That may be grounds for the kind of negotiations that resulted in the compromise over taxes and unemployment benefits that is now making its way through the lame-duck session of Congress.A red flag for the GOP
Even as Republicans are determined to fulfill their campaign promises to reduce spending, repeal the new health-care law and in other ways block the president's agenda, the public's ambivalence serves as a warning that the GOP will not have a free hand in the new Congress.
Obama maintains double-digit leads over Republicans in two big areas - helping the middle class and health-care reform. The GOP has a significant edge on only one issue tested in the poll: When it comes to dealing with the federal budget deficit, Republicans in Congress are up eight points.
But while Republicans are more trusted on the issue, Americans believe that the president is more genuine in wanting to reduce the deficit. More than two in three say Obama is sincere in his commitment to deficit reduction, while only a bare majority say the same for congressional Republicans.
Even so, 55 percent of all Americans say they disapprove of the job Obama is doing on the deficit, and he has not had majority approval on the issue since the 100-day mark of his presidency in late April 2009. Most - 54 percent - disapprove of Obama's work on the economy. But in terms of his overall job performance, it's a nearly even divide: 49 percent approval, 47 percent disapproval.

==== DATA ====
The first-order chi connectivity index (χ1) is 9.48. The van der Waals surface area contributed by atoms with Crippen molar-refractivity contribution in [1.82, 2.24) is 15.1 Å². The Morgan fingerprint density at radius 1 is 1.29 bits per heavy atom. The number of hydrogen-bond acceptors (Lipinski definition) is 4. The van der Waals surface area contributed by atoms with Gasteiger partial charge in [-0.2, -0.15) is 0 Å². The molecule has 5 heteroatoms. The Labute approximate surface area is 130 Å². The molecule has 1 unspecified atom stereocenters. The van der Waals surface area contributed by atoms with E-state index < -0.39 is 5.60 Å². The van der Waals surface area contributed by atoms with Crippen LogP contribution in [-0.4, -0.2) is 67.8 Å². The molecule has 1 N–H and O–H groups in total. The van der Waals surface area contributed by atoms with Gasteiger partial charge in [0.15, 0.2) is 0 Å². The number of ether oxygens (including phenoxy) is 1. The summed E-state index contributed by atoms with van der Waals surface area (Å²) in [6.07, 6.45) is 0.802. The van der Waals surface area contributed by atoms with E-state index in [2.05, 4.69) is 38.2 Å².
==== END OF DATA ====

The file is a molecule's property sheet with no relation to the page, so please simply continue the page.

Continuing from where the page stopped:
Independents, who played a major role in delivering the House to the Republicans, also split about evenly on the president's performance, and they give Obama a narrow edge over the GOP when it comes to dealing with major issues. Nearly one-fifth of independents do not trust either the president or the Republicans, a sign that both sides remain on trial in the eyes of this crucial part of the population.
Most independents say the Republicans are not doing enough to make deals with Obama, and more than four in 10 say the president is not doing enough to reach out to the other side.
Obama's tax compromise with Republicans on Capitol Hill sparked vocal protests from liberal elected officials and leaders of some progressive groups. But the poll shows no notable erosion in his support among liberal Democrats in the population at large. His approval rating among liberal Democrats stands at a lofty 87 percent, almost identical to where it was in an early October poll and down marginally from a survey later that month.Persistent pessimism